[technical note--Some ancient copies have an additional verse which explains that an angel stirred the water and the first one in was healed. However, superior ancient texts do not have this explanation and many Bibles do not include it in the main text, but as a footnote. Stern's Jewish NT Commentary, p 169, quotes Jewish Sources which indicate there were health rituals there in Roman times. The Jewish Annotated NT, p167, calls it a "healing sanctuary." The explanation may have been widely known by the readers of the Gospel so no explanation was needed, but later added by a scribe.]
What do we note about this response? The man switches the discussion from "do you want/will/desire health?" to "not my fault, I am a victim here..." This is not the faith response we read about with the blind men at all. Yet, for some reason, Jesus seems to not care. Instead, He said to him, "Stand" [the Greek word is egeiro, it means to rise, to wake from sleep, to rise from the dead. In Matthew 9:5-6 Jesus similarly tells a man on a pallet "Your sins are forgiven, rise, take up your pallet and go home." When Jesus says that He will rise from the dead the same word is used.] "Take up your mat" the word for 'take up' is also used by Matthew for "take up your cross and follow me." "Walk," (peripateo-means to walk or walk around; it also means to walk as a disciple in the Fourth Gospel) Jesus said, and the man walked.
The narrative shifts from healing to a debate; because it was a Sabbath, Jesus' opponents become enraged. Without getting into the details of that debate, suffice to say that there were arguments about the exact "content" of the Sabbath rest, some thinking it meant to refrain from work while others added other activities as infractions. Jesus clearly did not think this was a sin against the Sabbath, but His opponents did. It boggles the mind that they missed the miracle to pursue the accusation against the Lord. However, there was some opposition spin going on. Later on, we see that the underlying issue was Jesus' language about God. Calling YHWH, "my Father," meant that Jesus made Himself equal to God (v.17-18). This is, of course, very important but not what I am focused on here. Nor will we consider that the man basically turned Jesus in to the authorities (hopefully because he was simply obtuse). It is noteworthy that Jesus comes back to find him and warns him not to sin unless something worse befall him (also echoed in the Matthew healing).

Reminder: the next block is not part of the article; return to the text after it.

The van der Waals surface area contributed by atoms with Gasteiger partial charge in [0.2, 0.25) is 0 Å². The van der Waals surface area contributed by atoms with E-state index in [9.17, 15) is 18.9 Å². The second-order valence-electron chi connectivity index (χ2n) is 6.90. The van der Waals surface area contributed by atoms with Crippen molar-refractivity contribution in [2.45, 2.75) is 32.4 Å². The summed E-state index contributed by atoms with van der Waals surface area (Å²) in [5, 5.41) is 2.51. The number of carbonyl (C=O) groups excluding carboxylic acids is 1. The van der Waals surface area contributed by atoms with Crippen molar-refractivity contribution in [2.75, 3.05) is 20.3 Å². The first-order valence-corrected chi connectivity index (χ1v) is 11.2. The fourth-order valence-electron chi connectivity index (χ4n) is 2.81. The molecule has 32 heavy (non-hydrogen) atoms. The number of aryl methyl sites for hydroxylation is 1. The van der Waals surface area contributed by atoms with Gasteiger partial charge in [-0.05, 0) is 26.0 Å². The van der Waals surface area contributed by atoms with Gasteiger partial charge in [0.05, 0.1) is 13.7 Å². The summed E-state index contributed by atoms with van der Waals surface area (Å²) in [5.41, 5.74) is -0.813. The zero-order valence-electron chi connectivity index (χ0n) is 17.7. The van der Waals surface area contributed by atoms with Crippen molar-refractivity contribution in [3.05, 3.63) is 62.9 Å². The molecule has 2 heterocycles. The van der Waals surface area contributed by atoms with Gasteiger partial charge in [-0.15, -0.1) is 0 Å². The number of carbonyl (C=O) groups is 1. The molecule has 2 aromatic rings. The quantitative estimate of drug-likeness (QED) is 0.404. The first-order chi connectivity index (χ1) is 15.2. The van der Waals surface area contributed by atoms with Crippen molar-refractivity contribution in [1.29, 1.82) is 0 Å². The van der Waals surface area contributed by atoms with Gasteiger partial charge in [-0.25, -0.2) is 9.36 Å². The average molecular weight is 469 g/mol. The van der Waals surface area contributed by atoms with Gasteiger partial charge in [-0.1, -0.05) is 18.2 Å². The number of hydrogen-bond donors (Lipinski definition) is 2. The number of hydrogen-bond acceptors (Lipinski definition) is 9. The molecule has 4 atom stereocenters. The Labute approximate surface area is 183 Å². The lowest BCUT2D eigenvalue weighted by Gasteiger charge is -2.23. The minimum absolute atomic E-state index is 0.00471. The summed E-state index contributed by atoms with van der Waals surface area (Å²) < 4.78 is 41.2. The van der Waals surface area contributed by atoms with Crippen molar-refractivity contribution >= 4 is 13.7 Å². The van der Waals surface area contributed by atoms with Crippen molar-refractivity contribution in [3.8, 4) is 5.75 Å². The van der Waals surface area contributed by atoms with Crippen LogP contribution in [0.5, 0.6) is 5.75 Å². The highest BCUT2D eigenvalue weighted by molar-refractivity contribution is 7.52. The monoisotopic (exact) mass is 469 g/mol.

What are we to think about Jesus saving/healing this man? What of the warning about sin? The direction I would go is not the only one. I think Jesus is reminding him that there are worse things than being crippled, I do not see any causal connection between sin and illness being made here. I know sin can produce illness, but I do not believe illness is a specific punishment sent by God for sin.
Jesus' assertive healing intervention here remind me that God sometimes acts on our behalf without our cooperation. Sometimes the faith of the recipient does not factor in. In light of the "many" other invalids who were not addressed, it seems, for reasons known only to Him, Jesus does not provide blanket coverage for everyone. This is a mystery. It is a reminder that God's Kingdom has not yet come. It is a reminder that life is full of salvation and healing, but that we still live with sin, sickness and death.
Probably the most important thing is that Jesus, the one who calls God "my Father" will also be raised and He promises to raise us up--and all will be healed then, all will be made whole. Perhaps, at one of the many levels of the story, Jesus is asking each of us, "Do you want to be made complete, whole, healthy? Would you delight in the fullness of life? then pick it up and follow me. I will provide all you need."